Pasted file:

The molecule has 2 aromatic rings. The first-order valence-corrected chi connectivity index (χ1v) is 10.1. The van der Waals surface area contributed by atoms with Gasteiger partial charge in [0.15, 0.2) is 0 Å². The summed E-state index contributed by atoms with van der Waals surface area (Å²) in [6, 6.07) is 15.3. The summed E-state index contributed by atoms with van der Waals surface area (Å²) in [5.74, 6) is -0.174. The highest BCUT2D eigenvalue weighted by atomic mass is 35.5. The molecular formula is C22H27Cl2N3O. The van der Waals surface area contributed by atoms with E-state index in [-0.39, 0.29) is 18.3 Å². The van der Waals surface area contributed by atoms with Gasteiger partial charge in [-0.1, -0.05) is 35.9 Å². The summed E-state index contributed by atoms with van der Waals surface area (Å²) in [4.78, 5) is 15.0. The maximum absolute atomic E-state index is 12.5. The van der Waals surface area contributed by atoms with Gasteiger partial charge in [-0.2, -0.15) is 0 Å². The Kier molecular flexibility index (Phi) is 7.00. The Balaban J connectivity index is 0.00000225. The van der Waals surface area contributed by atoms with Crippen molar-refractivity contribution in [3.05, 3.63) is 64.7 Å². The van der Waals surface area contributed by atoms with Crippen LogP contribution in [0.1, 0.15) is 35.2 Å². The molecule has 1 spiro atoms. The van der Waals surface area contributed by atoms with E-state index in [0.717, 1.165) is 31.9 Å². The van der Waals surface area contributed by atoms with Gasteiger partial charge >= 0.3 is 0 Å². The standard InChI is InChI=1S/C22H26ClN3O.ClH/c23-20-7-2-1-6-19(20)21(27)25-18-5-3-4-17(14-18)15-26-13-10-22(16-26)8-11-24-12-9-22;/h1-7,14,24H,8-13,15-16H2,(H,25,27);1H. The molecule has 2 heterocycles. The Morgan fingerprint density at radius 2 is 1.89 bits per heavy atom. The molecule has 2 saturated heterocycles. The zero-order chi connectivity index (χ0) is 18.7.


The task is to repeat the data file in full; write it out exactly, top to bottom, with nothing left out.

The molecule has 2 aromatic rings. The first-order valence-corrected chi connectivity index (χ1v) is 10.1. The van der Waals surface area contributed by atoms with Gasteiger partial charge in [0.15, 0.2) is 0 Å². The summed E-state index contributed by atoms with van der Waals surface area (Å²) in [6, 6.07) is 15.3. The summed E-state index contributed by atoms with van der Waals surface area (Å²) in [5.74, 6) is -0.174. The highest BCUT2D eigenvalue weighted by atomic mass is 35.5. The molecular formula is C22H27Cl2N3O. The van der Waals surface area contributed by atoms with E-state index in [-0.39, 0.29) is 18.3 Å². The van der Waals surface area contributed by atoms with Gasteiger partial charge in [-0.1, -0.05) is 35.9 Å². The summed E-state index contributed by atoms with van der Waals surface area (Å²) in [4.78, 5) is 15.0. The maximum absolute atomic E-state index is 12.5. The van der Waals surface area contributed by atoms with Gasteiger partial charge in [-0.2, -0.15) is 0 Å². The Kier molecular flexibility index (Phi) is 7.00. The Balaban J connectivity index is 0.00000225. The van der Waals surface area contributed by atoms with Crippen molar-refractivity contribution in [3.05, 3.63) is 64.7 Å². The van der Waals surface area contributed by atoms with Crippen LogP contribution in [0.1, 0.15) is 35.2 Å². The molecule has 1 spiro atoms. The van der Waals surface area contributed by atoms with E-state index in [0.717, 1.165) is 31.9 Å². The van der Waals surface area contributed by atoms with Gasteiger partial charge >= 0.3 is 0 Å². The standard InChI is InChI=1S/C22H26ClN3O.ClH/c23-20-7-2-1-6-19(20)21(27)25-18-5-3-4-17(14-18)15-26-13-10-22(16-26)8-11-24-12-9-22;/h1-7,14,24H,8-13,15-16H2,(H,25,27);1H. The molecule has 2 heterocycles. The Morgan fingerprint density at radius 2 is 1.89 bits per heavy atom. The molecule has 2 saturated heterocycles. The zero-order chi connectivity index (χ0) is 18.7.